Sigh. Back to Picnic Bay, a shimmering crescent of sand and see-through ocean, where the two swimmers have thankfully vanished. I stride through the shallows to the far end and take a dip in crystalline waters. Since no one else is around I strip off and dry myself and my swimmers, separately and daringly, against the sun-warmed boulders. Total bliss.

Visiting Skull Rock at Wilsons Prom with Pennicott Wilderness Journeys
Visiting Skull Rock at Wilsons Prom with Pennicott Wilderness Journeys

Next morning I return to Tidal River and the office of Pennicott Wilderness Journeys – just in front of the open-air cinema – to join an expedition around the Prom’s coast and marine park.

About 17 of us huddle in a drizzle as skipper Justin Edgelow outlines what to expect on the Southern Ocean.

“Be warned,” he says. “The wind was only supposed to be 17 knots, but it’s 30. So it’s gonna be windy and it’s gonna be lumpy in spots – yeah, lumpy.”

He offers the option of rebooking for tomorrow but no one flinches. We dutifully don red coverall slickers and climb aboard Pennicott’s amphibious boat at Norman Beach.

We drive into the ocean until the outboard takes over, urging us into angry surf where waves crash over the bow and all over me. I feel more alive than I have in months.

Exploring Wilsons Promontory with Pennicott Wilderness Journeys
Exploring Wilsons Promontory with Pennicott Wilderness Journeys

The conditions are foul so we don’t reach famous Skull Rock or Kanowna Island, home to a flourishing Australian fur seal colony. Instead, we stick close to shore, admiring mosaic coastlines of crazy granite shapes and the pastel gardens of the inner islands.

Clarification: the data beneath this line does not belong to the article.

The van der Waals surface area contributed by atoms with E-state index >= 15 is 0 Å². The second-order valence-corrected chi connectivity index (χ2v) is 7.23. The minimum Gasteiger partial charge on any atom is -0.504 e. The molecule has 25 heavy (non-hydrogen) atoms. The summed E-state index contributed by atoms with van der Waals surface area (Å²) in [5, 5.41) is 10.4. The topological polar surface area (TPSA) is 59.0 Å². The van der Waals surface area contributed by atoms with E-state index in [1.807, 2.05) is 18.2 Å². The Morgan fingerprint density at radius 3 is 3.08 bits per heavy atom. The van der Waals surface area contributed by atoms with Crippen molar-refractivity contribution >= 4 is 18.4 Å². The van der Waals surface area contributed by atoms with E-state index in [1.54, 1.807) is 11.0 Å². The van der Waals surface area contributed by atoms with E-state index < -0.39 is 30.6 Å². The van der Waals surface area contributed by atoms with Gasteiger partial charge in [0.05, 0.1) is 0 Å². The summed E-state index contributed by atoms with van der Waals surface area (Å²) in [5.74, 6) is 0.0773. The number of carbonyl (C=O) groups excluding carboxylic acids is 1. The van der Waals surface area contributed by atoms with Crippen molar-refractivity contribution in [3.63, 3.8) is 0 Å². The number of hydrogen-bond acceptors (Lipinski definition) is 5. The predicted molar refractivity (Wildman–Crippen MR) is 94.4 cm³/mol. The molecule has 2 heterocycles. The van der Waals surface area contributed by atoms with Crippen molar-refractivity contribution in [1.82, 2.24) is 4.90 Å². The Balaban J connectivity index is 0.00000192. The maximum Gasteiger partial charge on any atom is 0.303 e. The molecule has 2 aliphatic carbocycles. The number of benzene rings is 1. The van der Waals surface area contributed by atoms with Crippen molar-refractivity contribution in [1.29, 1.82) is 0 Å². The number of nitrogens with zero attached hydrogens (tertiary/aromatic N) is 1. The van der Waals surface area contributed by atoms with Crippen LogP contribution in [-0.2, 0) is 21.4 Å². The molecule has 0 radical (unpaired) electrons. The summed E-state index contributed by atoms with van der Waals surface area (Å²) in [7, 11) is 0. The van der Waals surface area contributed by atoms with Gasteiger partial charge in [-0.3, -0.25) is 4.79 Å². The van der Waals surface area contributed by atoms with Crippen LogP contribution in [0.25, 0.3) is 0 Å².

We visit South Point, mainland Australia’s southernmost tip while looking across to Rodondo Island, the northernmost tip of Tasmania. Then we motor past Anser Island, ogling long-nosed fur seals and Cape Barren geese against pig-faced hillsides.

I’m inspired by the plucky attitude of crew and passengers. Conditions are extremely average but, as a deckhand, Sam Benra says early on, “Let’s just make the most of it, hey?” 

Which sounds like pretty great advice for life generally. Especially in a pandemic.

For those who know the Prom well and love the place, these might seem like once-over-lightly observations. Which they are. But I got the attraction. I really did. And I can’t wait to return. To tackle more hikes, swim at more beaches, meet more critters. Perhaps in 2023 when, with a bit of luck, I might score one of those coveted Tidal River cabins.

This article originally appeared on Escape and do not necessarily represent the views of australiaexploring.com

About the author


Hi! I’m Ozzie!

Before joining Australia Exploring, I was a writer at Tripadvisor.

I'm looking for the best posts for you about travel adventures in Australia and around the world. This website has the purpose to inspire you to travel… travel more and better. I hope it can help you explore the world a little bit better.

I graduated from the University of Sydney. I live in California with my wife and two children.